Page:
Ethan Smith (clergyman)

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Ethan Smith (December 19, 1762–August 29, 1849)[1] was a New England Congregationalist clergyman in the United States who wrote View of the Hebrews (1823), a book that argued that Native Americans were descended from the Ten Lost Tribes of Israel. His position was not uncommon among religious scholars, who based their history on the Bible.

Historians including Fawn McKay Brodie, a 20th-century biographer of Joseph Smith, founder of the Church of Jesus Christ of Latter-day Saints, suggest that View influenced the Book of Mormon (1830), because of the strong "parallelisms" found between the two.[2]

Early life and education[edit]

Born in 1762 into a pious home in Belchertown, Massachusetts, Smith abandoned religion following the early deaths of his parents.[3] After a prolonged inner struggle, he joined the Congregational Church in 1781, and shortly thereafter began training for the ministry. He graduated from Dartmouth College in 1790, though finding "but little of the spirit of religion there."[3]

Smith served congregations for several years at a time in New Hampshire, Vermont, and Massachusetts. He accepted an appointment as "City Missionary" in Boston. He also served as a supply pastor for vacant pulpits. "He was a warm friend of what he accounted pure revivals of religion; though he was careful to distinguish the precious from the vile" in matters of religious experience. Smith enjoyed a "robust constitution and vigorous health" and continued to preach until within two weeks of his death.[3]

At eighty Smith's sight "became very dim, and he was no longer able to read, though he never became totally blind. So familiar was he with the Bible and Watts, that it was his uniform custom to open the book in the pulpit, and give out the chapter and hymn, and seem to read them; and he very rarely made a mistake, to awaken a suspicion that he was repeating from memory."[3] Ethan Smith died in Royalston, Massachusetts, in 1849.[3] The house in which he was born, dated to 1728 in Town records, remains standing immediately southwest of Dwight, in Belchertown, at 84 Old Bay Road.[4]

Smith wrote several books about the Bible and theology:

  • A Dissertation on the Prophecies (1809),
  • A Key to the Figurative Language of the Prophecies (1814),
  • A View of the Trinity, designed as an answer to Noah Webster's Bible News (1821), *Memoirs of Mrs. Abigail Bailey,
  • View of the Hebrews (1823),
  • Four Lectures on the Subjects and Mode of Baptism,
  • A Key to the Revelation (1833), and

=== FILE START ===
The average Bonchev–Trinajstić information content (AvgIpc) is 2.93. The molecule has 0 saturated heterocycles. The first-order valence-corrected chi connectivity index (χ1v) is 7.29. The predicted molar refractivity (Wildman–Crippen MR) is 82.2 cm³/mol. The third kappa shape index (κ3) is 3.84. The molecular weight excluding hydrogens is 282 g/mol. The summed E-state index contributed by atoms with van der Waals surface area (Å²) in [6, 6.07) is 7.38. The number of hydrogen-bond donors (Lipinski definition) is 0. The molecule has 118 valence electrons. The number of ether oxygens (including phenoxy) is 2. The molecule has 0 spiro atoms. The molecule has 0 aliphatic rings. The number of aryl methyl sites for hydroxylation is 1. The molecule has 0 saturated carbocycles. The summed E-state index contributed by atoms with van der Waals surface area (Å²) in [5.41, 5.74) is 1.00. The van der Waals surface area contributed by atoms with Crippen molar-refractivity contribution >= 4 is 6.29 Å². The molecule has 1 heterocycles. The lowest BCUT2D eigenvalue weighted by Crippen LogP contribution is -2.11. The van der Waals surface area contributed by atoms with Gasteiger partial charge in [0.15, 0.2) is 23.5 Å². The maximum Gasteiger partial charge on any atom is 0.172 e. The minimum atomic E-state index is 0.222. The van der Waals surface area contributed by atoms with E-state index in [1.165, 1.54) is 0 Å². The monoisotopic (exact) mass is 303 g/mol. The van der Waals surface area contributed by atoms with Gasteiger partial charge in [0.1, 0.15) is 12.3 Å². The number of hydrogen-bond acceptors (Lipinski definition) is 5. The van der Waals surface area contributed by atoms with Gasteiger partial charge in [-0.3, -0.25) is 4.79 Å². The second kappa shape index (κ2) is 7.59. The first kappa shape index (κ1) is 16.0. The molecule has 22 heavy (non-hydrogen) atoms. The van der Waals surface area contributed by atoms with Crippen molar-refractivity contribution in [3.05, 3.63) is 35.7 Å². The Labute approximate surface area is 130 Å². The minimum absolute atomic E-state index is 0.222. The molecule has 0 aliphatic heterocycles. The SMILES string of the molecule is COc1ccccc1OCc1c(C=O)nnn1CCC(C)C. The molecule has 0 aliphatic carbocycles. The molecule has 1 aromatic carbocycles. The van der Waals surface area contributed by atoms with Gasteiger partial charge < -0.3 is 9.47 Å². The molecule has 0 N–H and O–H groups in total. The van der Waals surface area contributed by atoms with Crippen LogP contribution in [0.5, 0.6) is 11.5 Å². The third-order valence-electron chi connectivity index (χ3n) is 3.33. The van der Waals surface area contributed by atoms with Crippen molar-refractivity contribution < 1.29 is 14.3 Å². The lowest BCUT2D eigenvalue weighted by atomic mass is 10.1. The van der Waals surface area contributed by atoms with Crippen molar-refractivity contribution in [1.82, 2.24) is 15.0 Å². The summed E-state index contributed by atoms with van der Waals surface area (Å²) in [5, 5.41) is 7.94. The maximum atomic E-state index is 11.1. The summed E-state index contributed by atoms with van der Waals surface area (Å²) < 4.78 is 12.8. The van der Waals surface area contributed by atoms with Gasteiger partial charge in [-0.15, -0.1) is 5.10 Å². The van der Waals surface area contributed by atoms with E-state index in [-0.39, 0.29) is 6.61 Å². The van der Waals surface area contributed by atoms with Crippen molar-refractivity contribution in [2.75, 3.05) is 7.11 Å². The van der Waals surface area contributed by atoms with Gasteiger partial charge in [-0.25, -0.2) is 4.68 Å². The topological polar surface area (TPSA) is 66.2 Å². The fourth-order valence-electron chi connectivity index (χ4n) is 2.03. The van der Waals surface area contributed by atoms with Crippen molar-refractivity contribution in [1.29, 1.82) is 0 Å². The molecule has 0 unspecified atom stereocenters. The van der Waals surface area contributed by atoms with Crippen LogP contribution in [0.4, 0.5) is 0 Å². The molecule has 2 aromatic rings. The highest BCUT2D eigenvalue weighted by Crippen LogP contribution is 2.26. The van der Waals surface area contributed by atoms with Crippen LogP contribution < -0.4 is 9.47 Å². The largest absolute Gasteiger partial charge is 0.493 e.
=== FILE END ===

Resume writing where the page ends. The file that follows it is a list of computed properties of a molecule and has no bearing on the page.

• Prophetic Catechism to Lead to the Study of the Prophetic Scriptures (1839).

View of the Hebrews and Mormonism[edit]

In View of the Hebrews (1823), Smith argued that Native Americans were descended from the Ten Lost Tribes of Israel. Some striking parallels have been noted between his work and the Book of Mormon (1830), which Joseph Smith (no relation) claimed to have received by revelation.

When writing View of the Hebrews, Smith lived in Poultney, Vermont, a town with a population less than 2,000. Living there at the same time was Oliver Cowdery, who later served as Joseph Smith's scribe for the Book of Mormon. From 1821 to 1826, Ethan Smith was also pastor of the Congregational church that Cowdery may have attended with his family.[5][6] Larry Morris, an LDS scholar, has argued that "the theory of an Ethan Smith-Cowdery association is not supported by the documents and that it is unknown whether Oliver knew of or read View of the Hebrews."[7] In her biography of Joseph Smith, Fawn Brodie wrote, "It may never be proved that Joseph saw View of the Hebrews before writing the Book of Mormon, but the striking parallelisms between the two books hardly leave a case for mere coincidence."[2]


  1. ^ Chapman, George Thomas (1867). Sketches of the Alumni of Dartmouth College: From the First Graduation in 1771 to the Present Time, with a Brief History of the Institution. Riverside Press.
  2. ^ a b Fawn Brodie, No Man Knows My History: The Life of Joseph Smith, the Mormon Prophet, 1945, (New York: Alfred A. Knopf, 1971, 2nd ed.), 46-47.
  3. ^ a b c d e William B. Sprague, Annals of the American Pulpit (New York: Robert Carter & Bros., 1866), II, 296–300.
  4. ^ Belchertown Historical Association, Stone House Museum, Belchertown, Mass.
  5. ^ Palmer, 59-60.
  6. ^ Persuitte, Origins of the Book of Mormon, 105-06
  7. ^ Larry E. Morris, "Oliver Cowdery's Vermont Years and the Origins of Mormonism," BYU Studies 39:1 (2000).